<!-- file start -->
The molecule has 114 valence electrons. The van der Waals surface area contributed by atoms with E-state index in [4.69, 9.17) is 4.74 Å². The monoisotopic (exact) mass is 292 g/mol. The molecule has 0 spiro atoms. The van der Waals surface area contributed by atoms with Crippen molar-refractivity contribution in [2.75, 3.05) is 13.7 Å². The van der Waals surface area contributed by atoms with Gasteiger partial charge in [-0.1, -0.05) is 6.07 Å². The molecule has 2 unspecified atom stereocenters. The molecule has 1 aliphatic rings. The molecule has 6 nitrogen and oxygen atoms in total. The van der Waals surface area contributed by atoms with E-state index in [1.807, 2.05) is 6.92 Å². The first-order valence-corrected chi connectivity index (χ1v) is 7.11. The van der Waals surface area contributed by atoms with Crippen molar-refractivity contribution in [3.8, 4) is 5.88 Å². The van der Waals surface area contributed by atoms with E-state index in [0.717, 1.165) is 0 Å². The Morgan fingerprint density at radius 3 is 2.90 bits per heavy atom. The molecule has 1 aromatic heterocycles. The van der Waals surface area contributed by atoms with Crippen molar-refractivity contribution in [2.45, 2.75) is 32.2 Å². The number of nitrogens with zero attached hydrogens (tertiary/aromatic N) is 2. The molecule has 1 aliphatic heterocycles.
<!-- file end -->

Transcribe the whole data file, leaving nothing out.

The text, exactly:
The molecule has 114 valence electrons. The van der Waals surface area contributed by atoms with E-state index in [4.69, 9.17) is 4.74 Å². The monoisotopic (exact) mass is 292 g/mol. The molecule has 0 spiro atoms. The van der Waals surface area contributed by atoms with Crippen molar-refractivity contribution in [2.75, 3.05) is 13.7 Å². The van der Waals surface area contributed by atoms with Gasteiger partial charge in [-0.1, -0.05) is 6.07 Å². The molecule has 2 unspecified atom stereocenters. The molecule has 1 aliphatic rings. The molecule has 6 nitrogen and oxygen atoms in total. The van der Waals surface area contributed by atoms with E-state index in [1.807, 2.05) is 6.92 Å². The first-order valence-corrected chi connectivity index (χ1v) is 7.11. The van der Waals surface area contributed by atoms with Crippen molar-refractivity contribution in [3.8, 4) is 5.88 Å². The van der Waals surface area contributed by atoms with E-state index in [0.717, 1.165) is 0 Å². The Morgan fingerprint density at radius 3 is 2.90 bits per heavy atom. The molecule has 1 aromatic heterocycles. The van der Waals surface area contributed by atoms with Crippen molar-refractivity contribution in [2.45, 2.75) is 32.2 Å². The number of nitrogens with zero attached hydrogens (tertiary/aromatic N) is 2. The molecule has 1 aliphatic heterocycles.